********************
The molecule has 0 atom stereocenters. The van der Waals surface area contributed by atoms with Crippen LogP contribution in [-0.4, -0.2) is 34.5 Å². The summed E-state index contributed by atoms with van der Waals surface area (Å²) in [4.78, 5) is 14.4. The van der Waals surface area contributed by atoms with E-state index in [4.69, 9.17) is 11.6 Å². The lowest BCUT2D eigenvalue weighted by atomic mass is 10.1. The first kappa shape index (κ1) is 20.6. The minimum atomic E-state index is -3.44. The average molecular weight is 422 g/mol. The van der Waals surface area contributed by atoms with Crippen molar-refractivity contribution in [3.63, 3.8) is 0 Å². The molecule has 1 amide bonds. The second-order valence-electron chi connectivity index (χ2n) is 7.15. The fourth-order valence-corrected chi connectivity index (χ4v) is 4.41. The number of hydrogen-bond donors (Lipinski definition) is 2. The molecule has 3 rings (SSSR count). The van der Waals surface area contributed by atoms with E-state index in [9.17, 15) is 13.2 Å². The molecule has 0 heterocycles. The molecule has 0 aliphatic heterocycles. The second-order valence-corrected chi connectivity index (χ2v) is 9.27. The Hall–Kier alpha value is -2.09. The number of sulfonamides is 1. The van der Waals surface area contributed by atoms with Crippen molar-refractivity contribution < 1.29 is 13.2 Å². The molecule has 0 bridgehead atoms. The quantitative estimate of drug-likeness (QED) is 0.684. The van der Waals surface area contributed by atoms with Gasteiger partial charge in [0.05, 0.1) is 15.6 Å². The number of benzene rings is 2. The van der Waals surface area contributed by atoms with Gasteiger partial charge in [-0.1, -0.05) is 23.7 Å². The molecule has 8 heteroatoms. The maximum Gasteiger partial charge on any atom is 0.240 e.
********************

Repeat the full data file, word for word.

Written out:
The molecule has 0 atom stereocenters. The van der Waals surface area contributed by atoms with Crippen LogP contribution in [-0.4, -0.2) is 34.5 Å². The summed E-state index contributed by atoms with van der Waals surface area (Å²) in [4.78, 5) is 14.4. The van der Waals surface area contributed by atoms with E-state index in [4.69, 9.17) is 11.6 Å². The lowest BCUT2D eigenvalue weighted by atomic mass is 10.1. The first kappa shape index (κ1) is 20.6. The minimum atomic E-state index is -3.44. The average molecular weight is 422 g/mol. The van der Waals surface area contributed by atoms with Crippen molar-refractivity contribution in [3.63, 3.8) is 0 Å². The molecule has 1 amide bonds. The second-order valence-electron chi connectivity index (χ2n) is 7.15. The fourth-order valence-corrected chi connectivity index (χ4v) is 4.41. The number of hydrogen-bond donors (Lipinski definition) is 2. The molecule has 3 rings (SSSR count). The van der Waals surface area contributed by atoms with E-state index in [9.17, 15) is 13.2 Å². The molecule has 0 heterocycles. The molecule has 0 aliphatic heterocycles. The second-order valence-corrected chi connectivity index (χ2v) is 9.27. The Hall–Kier alpha value is -2.09. The number of sulfonamides is 1. The van der Waals surface area contributed by atoms with Crippen molar-refractivity contribution < 1.29 is 13.2 Å². The molecule has 0 bridgehead atoms. The quantitative estimate of drug-likeness (QED) is 0.684. The van der Waals surface area contributed by atoms with Gasteiger partial charge in [0.05, 0.1) is 15.6 Å². The number of benzene rings is 2. The van der Waals surface area contributed by atoms with Gasteiger partial charge in [-0.1, -0.05) is 23.7 Å². The molecule has 8 heteroatoms. The maximum Gasteiger partial charge on any atom is 0.240 e.